Indigenous Communities Transform a Mexican Desert Landscape Into Forest

  • In the Mexican state of Oaxaca, 22 communities have taken on the challenge of reviving soils depleted by centuries of overgrazing.
  • Over the last two decades, they’ve managed to restore at least 20,000 hectares (49,000 acres), turning many sites into burgeoning forests.
  • The task is especially challenging because the communities are starting from “less than zero” — having to find ways to restore their soil before they can even think about planting trees.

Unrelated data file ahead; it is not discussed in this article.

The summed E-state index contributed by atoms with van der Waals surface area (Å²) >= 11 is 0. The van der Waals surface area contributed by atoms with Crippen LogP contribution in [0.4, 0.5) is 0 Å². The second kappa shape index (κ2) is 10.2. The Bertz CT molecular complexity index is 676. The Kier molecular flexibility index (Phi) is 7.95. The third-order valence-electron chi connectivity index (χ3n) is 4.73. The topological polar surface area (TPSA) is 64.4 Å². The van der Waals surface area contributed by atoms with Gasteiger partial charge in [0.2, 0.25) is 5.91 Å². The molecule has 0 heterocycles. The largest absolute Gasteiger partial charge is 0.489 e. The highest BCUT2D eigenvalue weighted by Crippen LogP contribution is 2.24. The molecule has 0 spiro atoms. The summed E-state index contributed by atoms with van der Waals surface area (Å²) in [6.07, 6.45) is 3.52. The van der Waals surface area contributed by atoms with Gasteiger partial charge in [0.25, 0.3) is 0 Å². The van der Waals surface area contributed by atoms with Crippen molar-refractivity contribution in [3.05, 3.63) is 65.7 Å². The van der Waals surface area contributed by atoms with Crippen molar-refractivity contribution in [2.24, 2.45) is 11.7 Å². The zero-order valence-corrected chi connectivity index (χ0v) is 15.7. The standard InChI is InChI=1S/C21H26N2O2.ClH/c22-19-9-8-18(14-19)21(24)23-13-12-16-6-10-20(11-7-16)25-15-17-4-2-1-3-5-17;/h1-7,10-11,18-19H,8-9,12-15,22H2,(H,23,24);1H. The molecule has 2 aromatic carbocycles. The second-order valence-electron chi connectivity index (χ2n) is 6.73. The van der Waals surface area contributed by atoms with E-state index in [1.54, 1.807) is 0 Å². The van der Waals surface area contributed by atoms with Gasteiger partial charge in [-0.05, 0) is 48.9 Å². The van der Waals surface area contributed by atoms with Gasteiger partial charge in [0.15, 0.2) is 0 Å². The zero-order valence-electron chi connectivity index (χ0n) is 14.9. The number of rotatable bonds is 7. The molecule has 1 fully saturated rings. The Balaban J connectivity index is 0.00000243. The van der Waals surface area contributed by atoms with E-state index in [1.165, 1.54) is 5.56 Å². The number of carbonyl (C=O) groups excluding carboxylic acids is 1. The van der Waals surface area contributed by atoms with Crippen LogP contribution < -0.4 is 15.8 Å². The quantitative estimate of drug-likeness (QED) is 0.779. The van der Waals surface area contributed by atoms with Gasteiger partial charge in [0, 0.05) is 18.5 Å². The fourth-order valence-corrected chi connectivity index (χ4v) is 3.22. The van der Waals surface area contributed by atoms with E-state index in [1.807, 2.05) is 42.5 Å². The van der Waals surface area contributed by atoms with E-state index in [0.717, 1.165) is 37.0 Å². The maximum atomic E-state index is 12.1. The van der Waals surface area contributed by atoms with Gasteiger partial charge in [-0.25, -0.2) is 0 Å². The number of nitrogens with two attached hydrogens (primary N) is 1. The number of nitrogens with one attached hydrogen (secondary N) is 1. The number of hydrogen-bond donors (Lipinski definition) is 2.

• The success of the initiative means the communities can now look forward to more options for forest-based livelihood, such as agroforestry or even selling carbon credits.

In Tepejillo, on one of the many hills in the southern Mexican municipality of San Juan Bautista Coixtlahuaca, extreme erosion has transformed the earth into bare rock, making it difficult to imagine that the area used to be home to a forest or, even more incredibly, a civilization.